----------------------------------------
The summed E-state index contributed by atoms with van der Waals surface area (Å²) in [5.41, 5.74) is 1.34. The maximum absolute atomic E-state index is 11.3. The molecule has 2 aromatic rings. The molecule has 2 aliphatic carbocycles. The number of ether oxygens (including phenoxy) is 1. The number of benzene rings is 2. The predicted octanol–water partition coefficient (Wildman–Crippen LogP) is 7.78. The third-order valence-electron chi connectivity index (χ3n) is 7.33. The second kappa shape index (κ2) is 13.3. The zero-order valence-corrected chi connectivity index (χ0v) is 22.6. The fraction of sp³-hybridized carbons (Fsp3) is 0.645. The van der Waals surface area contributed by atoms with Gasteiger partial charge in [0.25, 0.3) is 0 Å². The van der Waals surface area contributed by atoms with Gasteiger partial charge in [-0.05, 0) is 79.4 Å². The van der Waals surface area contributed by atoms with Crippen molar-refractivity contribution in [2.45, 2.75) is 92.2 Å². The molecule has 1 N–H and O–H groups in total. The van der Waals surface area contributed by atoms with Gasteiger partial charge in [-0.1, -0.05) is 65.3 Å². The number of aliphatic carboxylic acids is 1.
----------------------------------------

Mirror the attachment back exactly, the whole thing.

The summed E-state index contributed by atoms with van der Waals surface area (Å²) in [5.41, 5.74) is 1.34. The maximum absolute atomic E-state index is 11.3. The molecule has 2 aromatic rings. The molecule has 2 aliphatic carbocycles. The number of ether oxygens (including phenoxy) is 1. The number of benzene rings is 2. The predicted octanol–water partition coefficient (Wildman–Crippen LogP) is 7.78. The third-order valence-electron chi connectivity index (χ3n) is 7.33. The second kappa shape index (κ2) is 13.3. The zero-order valence-corrected chi connectivity index (χ0v) is 22.6. The fraction of sp³-hybridized carbons (Fsp3) is 0.645. The van der Waals surface area contributed by atoms with Gasteiger partial charge in [0.25, 0.3) is 0 Å². The van der Waals surface area contributed by atoms with Gasteiger partial charge in [-0.05, 0) is 79.4 Å². The van der Waals surface area contributed by atoms with Crippen molar-refractivity contribution in [2.45, 2.75) is 92.2 Å². The molecule has 1 N–H and O–H groups in total. The van der Waals surface area contributed by atoms with Gasteiger partial charge in [-0.1, -0.05) is 65.3 Å². The number of aliphatic carboxylic acids is 1.